Sure enough, on February 18, 2021, the HJC dismissed Sawan from the probe. The decision angered victims’ families, many of whom gathered outside the Justice Palace with photos of their dead loved ones. While crying on the ground, one woman told Reuters that she had been clinging to hope that some justice would be served until Sawan was removed. “We are truly in a rotted country…I swear we’re tired. We want the truth.”

Lebanon’s Blast
Relatives of firemen killed in Beirut port blast hold their portraits during a remembrance ceremony at the port of Lebanon’s capital on August 4, 2021, on the first anniversary of the blast that ravaged the port and the city. PATRICK BAZ / AFP

The outrage prompted the HJC to quickly appoint a new judge, Tarek Bitar, to head a new investigation. Bitar’s first move was releasing six people, including an officer that submitted a detail warning to top officials prior to the explosion.

Two months later, Bitar courageously requested permission to investigate a number of MPs and high-level security officials. Ghazi Zeaiter was again among the list of suspects, but now along with Finance Minister Ali Hassan Khalil and former Interior Minister Nouhad Machnouk. Bitar also requested to investigate the head of General Security Directorate Major General Abbas Ibrahim and State Security Major General Tony Saliba.

As expected, parliament has refused to lift the immunity on Zeaiter and Machnouk. Interior Minister Mohammad Fahmi also denied Bitar’s request to prosecute Ibrahim, prompting Bitar to quickly appeal the decision with the Cassation Court. The head of that court, Attorney General Ghassan Khoury, told HRW that he upheld Fahmi’s decision. Meanwhile, neither Prime Minister Diab, nor Michael Aoun, nor the High Defence Council has given an answer on whether to allow Bitar to interrogate Saliba.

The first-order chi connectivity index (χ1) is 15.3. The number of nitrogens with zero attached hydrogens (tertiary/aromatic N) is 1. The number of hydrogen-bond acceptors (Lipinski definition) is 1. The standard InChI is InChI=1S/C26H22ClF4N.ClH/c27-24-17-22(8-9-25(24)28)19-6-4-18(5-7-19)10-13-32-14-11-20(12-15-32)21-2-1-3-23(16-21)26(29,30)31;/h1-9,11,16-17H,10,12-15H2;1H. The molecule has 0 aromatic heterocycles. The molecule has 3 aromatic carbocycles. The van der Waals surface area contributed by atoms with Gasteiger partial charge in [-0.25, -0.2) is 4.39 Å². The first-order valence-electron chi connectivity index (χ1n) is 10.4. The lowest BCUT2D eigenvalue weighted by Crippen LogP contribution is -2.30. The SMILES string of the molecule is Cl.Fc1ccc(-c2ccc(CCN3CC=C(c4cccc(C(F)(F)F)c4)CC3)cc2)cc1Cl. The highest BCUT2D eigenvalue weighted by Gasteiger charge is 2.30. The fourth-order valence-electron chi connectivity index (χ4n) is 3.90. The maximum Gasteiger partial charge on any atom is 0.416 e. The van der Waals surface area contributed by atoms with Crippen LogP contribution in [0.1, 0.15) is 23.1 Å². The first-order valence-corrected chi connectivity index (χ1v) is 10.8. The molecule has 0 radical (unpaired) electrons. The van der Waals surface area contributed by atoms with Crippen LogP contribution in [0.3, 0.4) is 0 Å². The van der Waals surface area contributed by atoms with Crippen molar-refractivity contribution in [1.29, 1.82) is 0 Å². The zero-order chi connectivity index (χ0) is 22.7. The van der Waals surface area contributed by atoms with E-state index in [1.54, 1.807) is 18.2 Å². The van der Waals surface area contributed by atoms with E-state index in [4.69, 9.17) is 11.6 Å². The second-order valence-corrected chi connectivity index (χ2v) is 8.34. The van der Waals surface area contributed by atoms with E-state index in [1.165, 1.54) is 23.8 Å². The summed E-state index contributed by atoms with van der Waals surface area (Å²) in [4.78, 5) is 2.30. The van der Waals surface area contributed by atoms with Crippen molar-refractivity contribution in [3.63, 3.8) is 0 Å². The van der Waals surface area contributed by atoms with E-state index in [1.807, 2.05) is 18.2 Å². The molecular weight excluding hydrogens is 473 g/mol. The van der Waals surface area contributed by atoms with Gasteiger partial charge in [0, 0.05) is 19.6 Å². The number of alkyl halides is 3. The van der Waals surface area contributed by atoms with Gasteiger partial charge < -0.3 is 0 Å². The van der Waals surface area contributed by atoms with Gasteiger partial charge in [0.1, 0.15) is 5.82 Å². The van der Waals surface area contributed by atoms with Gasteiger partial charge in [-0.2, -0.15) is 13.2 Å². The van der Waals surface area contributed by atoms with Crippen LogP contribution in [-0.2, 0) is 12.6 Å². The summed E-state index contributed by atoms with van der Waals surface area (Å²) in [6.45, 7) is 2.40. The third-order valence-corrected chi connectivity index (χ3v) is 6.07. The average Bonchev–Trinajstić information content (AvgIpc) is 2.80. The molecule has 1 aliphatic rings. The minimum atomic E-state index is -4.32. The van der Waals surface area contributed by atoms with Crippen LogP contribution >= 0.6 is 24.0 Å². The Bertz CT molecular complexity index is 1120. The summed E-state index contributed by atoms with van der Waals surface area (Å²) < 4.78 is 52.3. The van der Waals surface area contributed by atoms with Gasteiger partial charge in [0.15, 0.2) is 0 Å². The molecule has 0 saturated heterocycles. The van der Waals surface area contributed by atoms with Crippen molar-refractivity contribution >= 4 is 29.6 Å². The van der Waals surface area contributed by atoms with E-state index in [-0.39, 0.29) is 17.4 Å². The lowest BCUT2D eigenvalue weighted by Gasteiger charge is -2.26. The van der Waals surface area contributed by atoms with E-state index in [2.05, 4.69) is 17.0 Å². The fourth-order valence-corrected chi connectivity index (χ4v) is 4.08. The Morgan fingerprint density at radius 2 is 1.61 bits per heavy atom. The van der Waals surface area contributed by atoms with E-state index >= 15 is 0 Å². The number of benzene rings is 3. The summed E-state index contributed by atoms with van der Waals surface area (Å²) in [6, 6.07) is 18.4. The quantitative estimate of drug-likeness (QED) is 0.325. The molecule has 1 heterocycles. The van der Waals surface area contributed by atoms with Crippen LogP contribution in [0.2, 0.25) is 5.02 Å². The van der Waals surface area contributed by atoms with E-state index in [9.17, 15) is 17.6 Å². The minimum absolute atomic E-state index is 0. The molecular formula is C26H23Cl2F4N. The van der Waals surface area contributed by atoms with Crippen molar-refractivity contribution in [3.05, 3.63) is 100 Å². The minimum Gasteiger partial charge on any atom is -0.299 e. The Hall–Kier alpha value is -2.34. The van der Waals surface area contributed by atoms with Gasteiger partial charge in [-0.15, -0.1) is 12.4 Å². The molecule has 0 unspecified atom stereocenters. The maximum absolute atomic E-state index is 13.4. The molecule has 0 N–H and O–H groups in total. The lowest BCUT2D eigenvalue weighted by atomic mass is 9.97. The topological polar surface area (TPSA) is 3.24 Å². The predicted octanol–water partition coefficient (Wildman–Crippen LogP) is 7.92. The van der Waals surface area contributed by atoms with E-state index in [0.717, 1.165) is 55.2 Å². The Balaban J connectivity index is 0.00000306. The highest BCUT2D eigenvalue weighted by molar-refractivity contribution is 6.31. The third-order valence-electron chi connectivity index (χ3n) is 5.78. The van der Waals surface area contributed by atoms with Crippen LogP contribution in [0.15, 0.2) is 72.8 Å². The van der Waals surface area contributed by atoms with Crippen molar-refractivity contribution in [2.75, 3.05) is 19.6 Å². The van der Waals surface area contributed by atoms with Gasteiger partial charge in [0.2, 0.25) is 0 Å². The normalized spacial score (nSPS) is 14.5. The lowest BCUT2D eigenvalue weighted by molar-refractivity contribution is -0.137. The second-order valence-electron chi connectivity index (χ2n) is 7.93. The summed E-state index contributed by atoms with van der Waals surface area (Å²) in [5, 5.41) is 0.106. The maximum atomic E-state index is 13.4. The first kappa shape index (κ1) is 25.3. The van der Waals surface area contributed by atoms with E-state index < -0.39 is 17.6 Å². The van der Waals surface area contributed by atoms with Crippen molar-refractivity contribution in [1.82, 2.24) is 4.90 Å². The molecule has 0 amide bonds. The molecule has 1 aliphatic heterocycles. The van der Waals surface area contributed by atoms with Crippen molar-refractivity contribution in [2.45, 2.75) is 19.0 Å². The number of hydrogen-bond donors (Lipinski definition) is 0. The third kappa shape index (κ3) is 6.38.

In another act of defiance, protesters gathered in front of the interior ministry on July 13, 2021 to spray the word killer on the entrance of the building. They refused to leave until Fahmi fulfilled Bitar’s request. But instead of giving in, security forces began dispersing the crowd with tear gas.

Rather than condemn the violence, political factions are trying to discredit Bitar, just as they did to Judge Sawan. Hezbollah’s leader Hassan Nasrallah recently claimed that Bitar is politicizing the investigation. The reasoning for the slander is clear: Each member of the ruling elite fears that they could eventually lose their license of impunity if they hand over top officials to Bitar.

The investigation into the port-blast challenges the very fabric of Lebanon’s sectarian oligarchy, whereby each political figure protects his rival from accountability to protect himself. That has been the logic since the end of Lebanon’s 15-year-civil war in 1990, which saw warlords convert their constituencies into political clients while absolving one another of accountability.

To do so, the ruling class adopted what many experts call a policy of collective amnesia in Lebanon – a status-quo of purposefully not revisiting events or atrocities that took place during the war. Political factions wish that Lebanon could adopt that same amnesia in the aftermath of the blast. But this time, victims’ families won’t rest until they get answers, nor until every single person implicated in the crime is punished.